Disclosure rules: The proposed regulations provide rules for disclosing positions for which the preparer has a reasonable basis but that do not meet the MLTN standard (Prop. Regs. Sec. 1.6694-2(c)(3)). For signing preparers:
1. Disclosure may be made on Form 8275, Disclosure Statement, or Form 8275-R, Regulation Disclosure Statement, or on the return itself in accordance with the annual revenue procedure (Rev. Proc. 2008-14).
2. For income tax returns, if the position does not meet the “substantial authority” standard, disclosure is adequate if the preparer provides the taxpayer with a prepared tax return that includes the appropriate disclosure.
3. For income tax returns, if the position meets the substantial authority standard, disclosure is adequate if the preparer advises the taxpayer of all the penalty standards applicable under Sec. 6662.
4. For tax shelters and reportable transactions, disclosure is adequate if the preparer advises the taxpayer that there needs to be at least substantial authority for the position, that the taxpayer must have “a reasonable belief that the tax treatment is more likely than not” the proper treatment, and that disclosure will not protect the taxpayer from assessment of an accuracy-related penalty.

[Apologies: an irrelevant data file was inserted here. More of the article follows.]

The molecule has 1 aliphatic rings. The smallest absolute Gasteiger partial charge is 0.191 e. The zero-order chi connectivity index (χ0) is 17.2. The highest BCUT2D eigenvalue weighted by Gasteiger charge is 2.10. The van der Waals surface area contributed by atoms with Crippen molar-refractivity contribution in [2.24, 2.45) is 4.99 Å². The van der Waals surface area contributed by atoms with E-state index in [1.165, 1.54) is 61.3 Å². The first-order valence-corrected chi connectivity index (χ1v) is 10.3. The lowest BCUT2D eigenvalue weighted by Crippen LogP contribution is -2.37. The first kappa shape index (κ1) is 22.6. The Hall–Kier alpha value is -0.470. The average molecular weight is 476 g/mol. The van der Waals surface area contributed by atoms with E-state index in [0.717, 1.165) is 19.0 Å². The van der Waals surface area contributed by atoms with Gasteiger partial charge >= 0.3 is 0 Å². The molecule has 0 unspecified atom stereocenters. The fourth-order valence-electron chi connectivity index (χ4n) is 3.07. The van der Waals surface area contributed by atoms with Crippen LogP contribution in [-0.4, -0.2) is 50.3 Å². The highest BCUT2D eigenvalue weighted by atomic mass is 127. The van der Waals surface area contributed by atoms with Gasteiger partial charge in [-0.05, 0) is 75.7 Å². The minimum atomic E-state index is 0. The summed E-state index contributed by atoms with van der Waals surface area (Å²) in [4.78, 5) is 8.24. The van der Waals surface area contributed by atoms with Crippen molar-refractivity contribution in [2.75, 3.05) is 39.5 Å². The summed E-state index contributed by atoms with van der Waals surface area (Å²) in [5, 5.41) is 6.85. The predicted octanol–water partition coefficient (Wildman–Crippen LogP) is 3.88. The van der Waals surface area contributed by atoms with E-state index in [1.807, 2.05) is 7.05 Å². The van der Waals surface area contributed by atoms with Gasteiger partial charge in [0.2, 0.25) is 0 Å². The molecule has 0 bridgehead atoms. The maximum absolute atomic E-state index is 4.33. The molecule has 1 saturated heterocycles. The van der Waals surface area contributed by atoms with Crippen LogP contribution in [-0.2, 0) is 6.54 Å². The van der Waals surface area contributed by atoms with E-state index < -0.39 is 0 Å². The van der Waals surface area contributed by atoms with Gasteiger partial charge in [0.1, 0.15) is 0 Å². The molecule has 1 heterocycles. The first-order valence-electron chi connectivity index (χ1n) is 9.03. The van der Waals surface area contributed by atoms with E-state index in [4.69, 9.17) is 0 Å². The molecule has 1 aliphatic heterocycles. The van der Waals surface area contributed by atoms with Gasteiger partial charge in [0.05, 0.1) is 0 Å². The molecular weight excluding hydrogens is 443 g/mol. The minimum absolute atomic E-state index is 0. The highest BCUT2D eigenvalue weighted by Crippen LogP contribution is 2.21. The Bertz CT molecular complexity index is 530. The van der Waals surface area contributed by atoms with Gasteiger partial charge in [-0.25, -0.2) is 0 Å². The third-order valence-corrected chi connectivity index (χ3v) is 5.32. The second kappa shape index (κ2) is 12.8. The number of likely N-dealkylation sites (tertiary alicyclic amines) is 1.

5. For returns or claims for refund that are subject to penalties other than the accuracy-related penalty, disclosure is adequate if the preparer advises the taxpayer of all the penalty standards applicable under Sec. 6662.
For nonsigning preparers, a position must be disclosed in one of three ways:
1. On Form 8275 or Form 8275-R, or on the return itself in accordance with the annual revenue procedure;
2. By advising the taxpayer of all opportunities to avoid penalties under Sec. 6662 and of all applicable disclosure standards; or
3. By advising the taxpayer that disclosure under Sec. 6694(a) may be required. A nonsigning preparer must contemporaneously document that this advice was provided.